I talked with Jay Bilas of ESPN for about ten minutes – my notes are indistinguishable but the messages I took from our chat are clear.
Bilas doesn’t pull any punches – not when criticizing the NCAA, not when talking about the “one-and-done” rules in college basketball and not even as he brushed aside my witty open to our conversation with, “Tobin, what can I do for you?”
I respect his candor – and his honesty doesn’t cease outside the painted lines of the basketball court.
I wanted Bilas’ straight scoop – about parenting and athletics, about what he experiences as he travels the country and what he thinks about the role of parents in youth sports.
In just under ten minutes, I jotted down four parenting lessons.
I hope that other parents – even those who stand on the sidelines with me at the soccer field, baseball diamond or at the gymnastics arena – will also take note.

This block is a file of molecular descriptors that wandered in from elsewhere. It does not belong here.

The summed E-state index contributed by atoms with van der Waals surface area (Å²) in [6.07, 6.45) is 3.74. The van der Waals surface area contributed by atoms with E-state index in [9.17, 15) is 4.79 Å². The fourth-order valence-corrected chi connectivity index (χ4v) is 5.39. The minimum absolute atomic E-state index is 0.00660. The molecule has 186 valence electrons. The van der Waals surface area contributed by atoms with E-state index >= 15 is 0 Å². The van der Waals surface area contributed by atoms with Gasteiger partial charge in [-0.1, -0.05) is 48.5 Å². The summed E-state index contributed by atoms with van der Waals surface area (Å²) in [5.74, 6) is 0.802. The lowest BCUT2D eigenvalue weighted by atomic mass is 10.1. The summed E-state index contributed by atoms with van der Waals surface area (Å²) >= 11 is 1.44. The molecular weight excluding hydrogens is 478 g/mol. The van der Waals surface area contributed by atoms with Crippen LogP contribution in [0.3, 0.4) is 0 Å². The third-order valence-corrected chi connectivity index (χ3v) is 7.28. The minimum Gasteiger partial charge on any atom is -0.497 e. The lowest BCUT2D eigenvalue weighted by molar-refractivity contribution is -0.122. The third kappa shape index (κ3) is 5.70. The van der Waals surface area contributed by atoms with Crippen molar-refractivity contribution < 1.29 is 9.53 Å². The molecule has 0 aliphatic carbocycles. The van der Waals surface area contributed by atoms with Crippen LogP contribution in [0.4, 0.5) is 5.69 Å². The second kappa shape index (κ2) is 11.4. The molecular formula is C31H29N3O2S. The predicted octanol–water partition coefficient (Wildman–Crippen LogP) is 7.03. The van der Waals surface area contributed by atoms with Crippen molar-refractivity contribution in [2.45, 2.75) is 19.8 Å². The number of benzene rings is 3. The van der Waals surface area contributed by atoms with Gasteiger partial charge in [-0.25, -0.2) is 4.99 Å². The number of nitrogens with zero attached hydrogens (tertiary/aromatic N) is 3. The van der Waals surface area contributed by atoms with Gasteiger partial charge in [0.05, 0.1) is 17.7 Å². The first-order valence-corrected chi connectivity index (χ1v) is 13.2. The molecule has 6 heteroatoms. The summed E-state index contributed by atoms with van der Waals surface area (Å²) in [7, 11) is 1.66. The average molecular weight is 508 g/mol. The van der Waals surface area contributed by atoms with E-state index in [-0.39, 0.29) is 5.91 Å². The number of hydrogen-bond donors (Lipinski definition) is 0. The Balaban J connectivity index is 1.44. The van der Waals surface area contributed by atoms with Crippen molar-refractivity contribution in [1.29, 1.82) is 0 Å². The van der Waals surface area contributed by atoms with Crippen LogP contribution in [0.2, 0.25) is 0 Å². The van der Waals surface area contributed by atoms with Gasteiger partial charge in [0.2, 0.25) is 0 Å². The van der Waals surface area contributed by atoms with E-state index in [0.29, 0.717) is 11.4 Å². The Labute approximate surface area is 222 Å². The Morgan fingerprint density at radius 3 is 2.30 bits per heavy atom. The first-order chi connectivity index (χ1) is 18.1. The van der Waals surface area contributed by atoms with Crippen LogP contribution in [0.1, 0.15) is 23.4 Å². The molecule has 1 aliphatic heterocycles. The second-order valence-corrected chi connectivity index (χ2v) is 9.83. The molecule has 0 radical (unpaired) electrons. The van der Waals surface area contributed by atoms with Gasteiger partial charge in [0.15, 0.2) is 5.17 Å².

Bilas Lesson #1: If it isn’t fun, why go?
Bilas is quick to talk about his interactions with young athletes at his basketball camps, “I have had nothing but positive experiences with every kid at each camp I’ve ever done. The kids are great.”
The tone changes as Bilas continues, “It’s the parents, though, that I don’t get. I’d love to see their game film if they were so good. Honestly, if going to games isn’t fun for the parent or kid – then why go?”
I can’t recall the last time I willingly missed a game.
At what cost, though? I get to everything but am quick to complain about having to do so.
In fact, I’m boastful about being at every soccer match or flag football game – never-mind that I’m lost in Facebook updates or yelling at the referee while I attend.
If my kid’s participation is too exhausting, too costly or too much commitment maybe it’s time to heed Bilas’ advice and just stay home.
Bilas Lesson #2: You cannot make a pro athlete
When I asked Bilas about when a parent should look at having their child play “more serious” sports, he quickly questioned, “Why are the parents deciding? It should be the kids decision. A parent cannot make a pro athlete, the kid has to want it.”